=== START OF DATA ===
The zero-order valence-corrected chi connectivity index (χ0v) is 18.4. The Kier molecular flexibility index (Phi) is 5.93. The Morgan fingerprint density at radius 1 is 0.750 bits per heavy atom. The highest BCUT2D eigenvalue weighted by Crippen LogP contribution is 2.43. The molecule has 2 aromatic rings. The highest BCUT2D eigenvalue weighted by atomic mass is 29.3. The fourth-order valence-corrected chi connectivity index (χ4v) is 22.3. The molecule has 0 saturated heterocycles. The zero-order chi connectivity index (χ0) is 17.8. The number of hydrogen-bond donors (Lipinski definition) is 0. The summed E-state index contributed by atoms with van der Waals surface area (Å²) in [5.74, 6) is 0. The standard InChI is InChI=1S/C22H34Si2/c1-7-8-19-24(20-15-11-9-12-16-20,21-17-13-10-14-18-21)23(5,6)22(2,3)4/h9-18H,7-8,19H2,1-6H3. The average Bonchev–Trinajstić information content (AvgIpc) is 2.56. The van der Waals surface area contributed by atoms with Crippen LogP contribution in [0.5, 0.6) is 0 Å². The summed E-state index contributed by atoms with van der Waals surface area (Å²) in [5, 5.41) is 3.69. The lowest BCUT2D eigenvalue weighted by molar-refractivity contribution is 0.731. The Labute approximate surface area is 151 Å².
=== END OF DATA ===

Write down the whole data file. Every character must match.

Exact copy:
The zero-order valence-corrected chi connectivity index (χ0v) is 18.4. The Kier molecular flexibility index (Phi) is 5.93. The Morgan fingerprint density at radius 1 is 0.750 bits per heavy atom. The highest BCUT2D eigenvalue weighted by Crippen LogP contribution is 2.43. The molecule has 2 aromatic rings. The highest BCUT2D eigenvalue weighted by atomic mass is 29.3. The fourth-order valence-corrected chi connectivity index (χ4v) is 22.3. The molecule has 0 saturated heterocycles. The zero-order chi connectivity index (χ0) is 17.8. The number of hydrogen-bond donors (Lipinski definition) is 0. The summed E-state index contributed by atoms with van der Waals surface area (Å²) in [5.74, 6) is 0. The standard InChI is InChI=1S/C22H34Si2/c1-7-8-19-24(20-15-11-9-12-16-20,21-17-13-10-14-18-21)23(5,6)22(2,3)4/h9-18H,7-8,19H2,1-6H3. The average Bonchev–Trinajstić information content (AvgIpc) is 2.56. The van der Waals surface area contributed by atoms with Crippen LogP contribution in [0.5, 0.6) is 0 Å². The summed E-state index contributed by atoms with van der Waals surface area (Å²) in [5, 5.41) is 3.69. The lowest BCUT2D eigenvalue weighted by molar-refractivity contribution is 0.731. The Labute approximate surface area is 151 Å².